It seems that the Emirate state of Dubai is continuing to construct projects that are not only grand but totally unique as well.
Not only do they have world’s first indoor snow ski slope, the world’s most modern and advanced airport, and most luxurious hotel The Dubai Atlantis (with “Bridge” suites going for $25,000 per night), Dubai now can boast the world’s tallest building the 2,684 foot Burj Dubai Tower (pictured left).
Not only is this unique building special for its architectural design (it was built in sections over a 4 and half year period, beginning in September, 2004), it was constructed to withstand the extreme temperature ranges of this Persian Gulf city-state, where external temperatures during the summer can average more than 50 degrees C (122 degrees F).
Although only a portion of the building is actually composed of either offices or residential properties, that portion alone is higher than what used to be known as the Sears Towers in the American city of Chicago.
The building has been specially designed to withstand both moderate earthquake tremors as well as wind resistance to its upper portions. Even so, the top portions of the more than half a mile high edifice have a wind sway of 1.2 meter or 3.9 ft. (And previous reports we’ve covered suggest that no serious environmental impact assessments have been done prior to undertaking these massive land-altering construction projects.)
One might wonder why such a building was built, especially since office suites in the tower go for $4,000 a sq. ft. and residential apartments for a mere $3,500 a sq. ft. But this is just part of the entire scope of this location, which is trying to be the most modern and unique in the world.
The Burj Dubai Tower is part of a 2 sq. km, $20 billion project in the center of Dubai which includes an entertainment complex, a man-made lake, and numerous parks and fountains. The tower will only be ready for occupancy sometime in 2011, if all goes well. The construction has been beset with problems due to hiring foreign construction labor at ridiculously low wages, including skilled carpenters and other craftsmen at $7.60 a day and laborers for only $4 a day! Most of these come from very poor countries such as India, Pakistan, and Bangladesh.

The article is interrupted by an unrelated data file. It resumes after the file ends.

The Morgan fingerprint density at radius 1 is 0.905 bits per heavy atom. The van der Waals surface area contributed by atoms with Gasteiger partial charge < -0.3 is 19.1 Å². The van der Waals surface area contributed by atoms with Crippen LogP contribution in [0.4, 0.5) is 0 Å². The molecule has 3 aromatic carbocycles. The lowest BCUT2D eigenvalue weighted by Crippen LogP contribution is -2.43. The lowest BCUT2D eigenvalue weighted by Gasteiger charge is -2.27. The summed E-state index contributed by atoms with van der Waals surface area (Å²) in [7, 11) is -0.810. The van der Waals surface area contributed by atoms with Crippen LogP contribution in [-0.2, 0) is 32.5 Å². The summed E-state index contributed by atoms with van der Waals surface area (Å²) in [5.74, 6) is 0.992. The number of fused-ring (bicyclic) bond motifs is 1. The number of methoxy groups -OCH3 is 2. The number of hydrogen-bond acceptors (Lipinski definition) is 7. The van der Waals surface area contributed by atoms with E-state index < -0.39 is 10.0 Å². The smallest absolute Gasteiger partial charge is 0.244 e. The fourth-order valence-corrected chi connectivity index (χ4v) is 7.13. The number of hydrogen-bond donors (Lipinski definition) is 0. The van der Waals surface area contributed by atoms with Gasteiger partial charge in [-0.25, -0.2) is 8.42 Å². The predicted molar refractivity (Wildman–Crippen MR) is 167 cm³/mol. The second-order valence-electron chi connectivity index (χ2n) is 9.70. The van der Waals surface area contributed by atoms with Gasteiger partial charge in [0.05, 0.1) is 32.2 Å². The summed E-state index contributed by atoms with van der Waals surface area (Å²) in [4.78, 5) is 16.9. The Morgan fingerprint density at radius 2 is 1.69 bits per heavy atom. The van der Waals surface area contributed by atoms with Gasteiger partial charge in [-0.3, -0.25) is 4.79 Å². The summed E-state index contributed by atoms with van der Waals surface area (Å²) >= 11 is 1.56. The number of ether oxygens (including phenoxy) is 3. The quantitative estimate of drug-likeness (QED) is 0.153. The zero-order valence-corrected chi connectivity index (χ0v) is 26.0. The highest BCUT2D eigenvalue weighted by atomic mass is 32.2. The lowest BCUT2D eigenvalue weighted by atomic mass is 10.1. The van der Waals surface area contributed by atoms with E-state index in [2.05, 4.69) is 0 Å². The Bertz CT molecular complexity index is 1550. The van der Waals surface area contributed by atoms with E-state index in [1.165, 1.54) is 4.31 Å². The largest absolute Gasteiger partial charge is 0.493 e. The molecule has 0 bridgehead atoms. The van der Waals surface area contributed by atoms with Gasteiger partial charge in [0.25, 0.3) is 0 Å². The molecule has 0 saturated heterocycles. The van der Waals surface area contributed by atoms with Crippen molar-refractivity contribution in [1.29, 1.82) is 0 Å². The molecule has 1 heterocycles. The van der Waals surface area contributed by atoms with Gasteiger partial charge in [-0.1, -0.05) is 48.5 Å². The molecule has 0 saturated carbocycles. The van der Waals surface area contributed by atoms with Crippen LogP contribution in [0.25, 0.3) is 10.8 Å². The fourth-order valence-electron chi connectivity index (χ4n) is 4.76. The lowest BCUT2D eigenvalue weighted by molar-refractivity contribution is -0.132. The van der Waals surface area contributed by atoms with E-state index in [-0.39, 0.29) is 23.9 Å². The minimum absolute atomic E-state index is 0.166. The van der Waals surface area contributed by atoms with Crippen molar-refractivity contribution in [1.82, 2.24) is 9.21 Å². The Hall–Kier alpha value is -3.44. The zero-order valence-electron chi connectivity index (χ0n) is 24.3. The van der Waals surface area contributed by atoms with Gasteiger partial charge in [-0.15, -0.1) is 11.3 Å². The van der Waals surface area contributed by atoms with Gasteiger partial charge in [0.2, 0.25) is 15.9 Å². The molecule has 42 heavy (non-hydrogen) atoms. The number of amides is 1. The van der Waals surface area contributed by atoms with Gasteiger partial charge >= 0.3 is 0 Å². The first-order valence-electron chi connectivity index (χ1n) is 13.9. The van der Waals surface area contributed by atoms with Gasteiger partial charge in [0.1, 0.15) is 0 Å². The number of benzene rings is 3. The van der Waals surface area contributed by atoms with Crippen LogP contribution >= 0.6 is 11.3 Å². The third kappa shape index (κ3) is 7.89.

The environment ramifications of such a project have also sparked a bit of controversy, as the entire Dubai construction boom, including the artificial Palm Islands has become a matter of concern for those involved in preserving the ecological future of the Persian Gulf shoreline. The current world economic crises has also had a great effect on the possible future of this project, as well as others, and real estate values have already started to decline.
The purpose of building such a grand structure in the first place was made when economic times were much better, and planners wanted to use it to help draw attention to Dubai as a leader in world trade, business services and tourism. The big concern now is whether the current low price of crude oil, together with a growing world trade slump not seen in years will have a serious effect on the future of Burj Dubai, as well as other luxurious building projects.
More environment news on Dubai:
Dubai’s Wind-Powered Skyscraper Is Energy In Motion
Environmental Survey of Dubai and the United Arab Emirates
UAE Green Tax Needed Now
Mega Urban Developments in Middle East Disasters Waiting to Happen